Situation Team Leader regarding patient census and bed status.
- Consider canceling elective
procedures and admissions.
- Ensure Logistics Section
Chief is able to deploy resources as needed.
- Ensure contact with senior
- Activate the Documentation
Team Leader individual to maintain the Incident Action Plan for
post-incident debrief notes.
The HCC should be stocked
with sufficient supplies to ensure operations of the HCG. Supplies should
include communication sets, clerical supplies, redundant communication systems,
mobile communication assets, HICS Incident Team Chart, hospital and city
emergency contact directories, WebEOC and State Bed Tracking site log-in
information, disaster related tracking forms, hospital charts, patient flow
board, and reference documents such as triage protocols, surge capacity plans,
patient reporting guidelines, HICS Job Action Sheets, area maps, copies of
vendor memoranda of understanding, and risk communication templates and
Communication sets should not
interfere with other networks used by the police, emergency medical services,
and fire departments. Tactical radio channels such as those used for local
communications have many different configurations. Some systems are dedicated emergency medical services (EMS) channels, some share channels with fire or police operations, and others have special
channels for on-scene operations. In a small event, such as a motor vehicle
crash, first response agencies may operate on a single channel. As operational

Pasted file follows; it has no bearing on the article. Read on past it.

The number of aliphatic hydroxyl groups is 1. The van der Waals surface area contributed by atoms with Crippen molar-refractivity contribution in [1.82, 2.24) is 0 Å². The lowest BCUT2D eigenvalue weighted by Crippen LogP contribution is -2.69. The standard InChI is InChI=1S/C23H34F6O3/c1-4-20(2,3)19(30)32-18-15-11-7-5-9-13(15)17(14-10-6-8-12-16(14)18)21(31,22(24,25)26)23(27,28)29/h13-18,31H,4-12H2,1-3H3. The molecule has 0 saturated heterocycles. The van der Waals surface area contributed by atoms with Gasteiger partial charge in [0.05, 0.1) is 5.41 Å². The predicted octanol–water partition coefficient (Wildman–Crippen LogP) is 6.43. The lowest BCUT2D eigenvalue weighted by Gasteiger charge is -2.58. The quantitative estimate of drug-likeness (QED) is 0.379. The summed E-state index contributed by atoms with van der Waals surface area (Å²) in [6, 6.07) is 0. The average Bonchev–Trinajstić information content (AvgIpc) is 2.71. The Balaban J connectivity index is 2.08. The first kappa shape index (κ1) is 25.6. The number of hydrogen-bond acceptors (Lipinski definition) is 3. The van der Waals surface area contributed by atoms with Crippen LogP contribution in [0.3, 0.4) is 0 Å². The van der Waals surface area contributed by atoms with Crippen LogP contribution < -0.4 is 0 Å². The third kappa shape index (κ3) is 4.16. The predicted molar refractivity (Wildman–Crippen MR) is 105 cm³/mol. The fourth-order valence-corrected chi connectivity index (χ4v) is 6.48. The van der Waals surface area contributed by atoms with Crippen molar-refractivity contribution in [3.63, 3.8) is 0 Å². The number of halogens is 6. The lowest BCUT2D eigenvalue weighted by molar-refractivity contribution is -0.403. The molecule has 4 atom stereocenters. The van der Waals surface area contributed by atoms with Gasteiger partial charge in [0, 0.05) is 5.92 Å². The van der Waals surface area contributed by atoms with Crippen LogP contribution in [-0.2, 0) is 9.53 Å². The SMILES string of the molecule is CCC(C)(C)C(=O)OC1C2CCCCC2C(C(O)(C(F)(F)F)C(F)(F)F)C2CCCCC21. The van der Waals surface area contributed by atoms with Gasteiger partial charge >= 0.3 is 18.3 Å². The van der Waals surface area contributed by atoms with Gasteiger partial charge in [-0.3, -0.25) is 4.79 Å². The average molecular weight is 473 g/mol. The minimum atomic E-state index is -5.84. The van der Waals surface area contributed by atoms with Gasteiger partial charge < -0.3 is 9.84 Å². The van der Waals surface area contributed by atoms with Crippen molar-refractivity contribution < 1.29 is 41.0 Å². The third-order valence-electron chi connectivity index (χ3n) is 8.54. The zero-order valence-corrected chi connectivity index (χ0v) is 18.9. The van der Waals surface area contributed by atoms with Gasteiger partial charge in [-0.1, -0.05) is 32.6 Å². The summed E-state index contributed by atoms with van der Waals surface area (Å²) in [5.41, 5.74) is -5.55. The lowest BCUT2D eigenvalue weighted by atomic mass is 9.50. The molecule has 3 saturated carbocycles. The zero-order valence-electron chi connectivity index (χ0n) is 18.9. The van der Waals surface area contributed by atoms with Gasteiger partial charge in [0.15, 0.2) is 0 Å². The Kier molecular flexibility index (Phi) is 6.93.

complexity increases, incident commanders should decide the point at which
communications transition from a single channel to a tactical (or "on-scene")
channel. The use of tactical channels prevents the overload of the primary EMS channel and prevents interference between agencies with different primary function. The
incident commander or Medical Technical Specialist: Medical Staff Officer from
the ED and other agencies should, however, communicate on a predesignated (mass
casualty incident) channel when needed.
communication nets should use multichannel portable radios that have talkaround
capacity, although these systems are susceptible to missed messages if a
dispatcher transmits over direct messages. Usually the portable radios used in
ED communications are relatively low power and therefore have a limited service
Several items can improve
communications efficiency. First, an adequate supply of batteries for portable
radios should be readily available to keep communications open as long as
necessary. Second, it is important to use plain English and avoid coded language.
This decreases the amount of radio traffic by eliminating phrases such as "at
this time" or "be advised" and greatly decreases the potential for
miscommunication. Third, radio users should remember to key the radio for a
full second before speaking to ensure the beginning of the message is not
Not all mass casualty
incidents demand a hospital-wide response. For example, incidents that involve
one or two clinical areas that can be handled with normal hospital staffing and
are resolved in less than 8 hours can be often be handled with improved
coordination between clinical services. In these limited cases, a Labor Pool
can be staffed with minimal personnel to assist the activated HICS members with
information management and to relieve workload on specific services (e.g.,
patient transport or radiology). Examples of these incidents include:
alteration of ED operations without immediate threat to life or property, one
or two operational areas involved (e.g., ED and radiology), considerable media
attention, or an initial response to an unconfirmed external emergency.